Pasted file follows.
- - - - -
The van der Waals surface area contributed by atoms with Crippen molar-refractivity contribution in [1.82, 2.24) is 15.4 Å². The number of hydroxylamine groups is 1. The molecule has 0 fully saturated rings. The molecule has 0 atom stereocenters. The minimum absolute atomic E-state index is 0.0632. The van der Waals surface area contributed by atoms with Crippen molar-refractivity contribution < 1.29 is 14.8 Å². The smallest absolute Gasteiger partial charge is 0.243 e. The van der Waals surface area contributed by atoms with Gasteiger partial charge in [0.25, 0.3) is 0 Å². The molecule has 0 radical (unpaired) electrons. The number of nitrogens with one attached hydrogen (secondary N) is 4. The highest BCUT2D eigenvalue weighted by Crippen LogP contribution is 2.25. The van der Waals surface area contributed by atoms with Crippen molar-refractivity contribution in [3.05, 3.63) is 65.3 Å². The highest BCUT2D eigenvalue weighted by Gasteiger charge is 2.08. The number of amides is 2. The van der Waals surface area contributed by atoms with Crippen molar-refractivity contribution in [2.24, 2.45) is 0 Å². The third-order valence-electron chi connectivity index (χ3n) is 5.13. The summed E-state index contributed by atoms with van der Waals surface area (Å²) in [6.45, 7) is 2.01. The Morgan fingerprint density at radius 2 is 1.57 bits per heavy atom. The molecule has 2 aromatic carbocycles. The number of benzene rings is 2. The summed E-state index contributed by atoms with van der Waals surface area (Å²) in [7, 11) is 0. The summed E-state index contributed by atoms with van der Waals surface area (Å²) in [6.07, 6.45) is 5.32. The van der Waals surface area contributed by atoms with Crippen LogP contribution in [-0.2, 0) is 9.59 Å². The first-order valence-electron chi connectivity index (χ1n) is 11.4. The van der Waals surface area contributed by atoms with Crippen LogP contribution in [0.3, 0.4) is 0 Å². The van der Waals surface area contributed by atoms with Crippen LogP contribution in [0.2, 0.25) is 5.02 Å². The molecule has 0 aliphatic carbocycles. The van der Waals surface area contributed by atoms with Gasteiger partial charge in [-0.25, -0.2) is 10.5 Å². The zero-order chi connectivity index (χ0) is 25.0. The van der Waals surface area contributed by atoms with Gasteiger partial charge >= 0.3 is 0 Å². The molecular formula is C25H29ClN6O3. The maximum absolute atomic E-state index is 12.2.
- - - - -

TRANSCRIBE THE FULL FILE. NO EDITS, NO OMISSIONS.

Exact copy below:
The van der Waals surface area contributed by atoms with Crippen molar-refractivity contribution in [1.82, 2.24) is 15.4 Å². The number of hydroxylamine groups is 1. The molecule has 0 fully saturated rings. The molecule has 0 atom stereocenters. The minimum absolute atomic E-state index is 0.0632. The van der Waals surface area contributed by atoms with Crippen molar-refractivity contribution < 1.29 is 14.8 Å². The smallest absolute Gasteiger partial charge is 0.243 e. The van der Waals surface area contributed by atoms with Gasteiger partial charge in [0.25, 0.3) is 0 Å². The molecule has 0 radical (unpaired) electrons. The number of nitrogens with one attached hydrogen (secondary N) is 4. The highest BCUT2D eigenvalue weighted by Crippen LogP contribution is 2.25. The van der Waals surface area contributed by atoms with Crippen molar-refractivity contribution in [3.05, 3.63) is 65.3 Å². The highest BCUT2D eigenvalue weighted by Gasteiger charge is 2.08. The number of amides is 2. The van der Waals surface area contributed by atoms with Crippen molar-refractivity contribution in [2.24, 2.45) is 0 Å². The third-order valence-electron chi connectivity index (χ3n) is 5.13. The summed E-state index contributed by atoms with van der Waals surface area (Å²) in [6.45, 7) is 2.01. The Morgan fingerprint density at radius 2 is 1.57 bits per heavy atom. The molecule has 2 aromatic carbocycles. The number of benzene rings is 2. The summed E-state index contributed by atoms with van der Waals surface area (Å²) in [7, 11) is 0. The summed E-state index contributed by atoms with van der Waals surface area (Å²) in [6.07, 6.45) is 5.32. The van der Waals surface area contributed by atoms with Crippen LogP contribution in [-0.2, 0) is 9.59 Å². The first-order valence-electron chi connectivity index (χ1n) is 11.4. The van der Waals surface area contributed by atoms with Crippen LogP contribution in [0.3, 0.4) is 0 Å². The van der Waals surface area contributed by atoms with Crippen LogP contribution in [0.2, 0.25) is 5.02 Å². The molecule has 0 aliphatic carbocycles. The van der Waals surface area contributed by atoms with Gasteiger partial charge in [-0.25, -0.2) is 10.5 Å². The zero-order chi connectivity index (χ0) is 25.0. The van der Waals surface area contributed by atoms with Gasteiger partial charge >= 0.3 is 0 Å². The molecular formula is C25H29ClN6O3. The maximum absolute atomic E-state index is 12.2.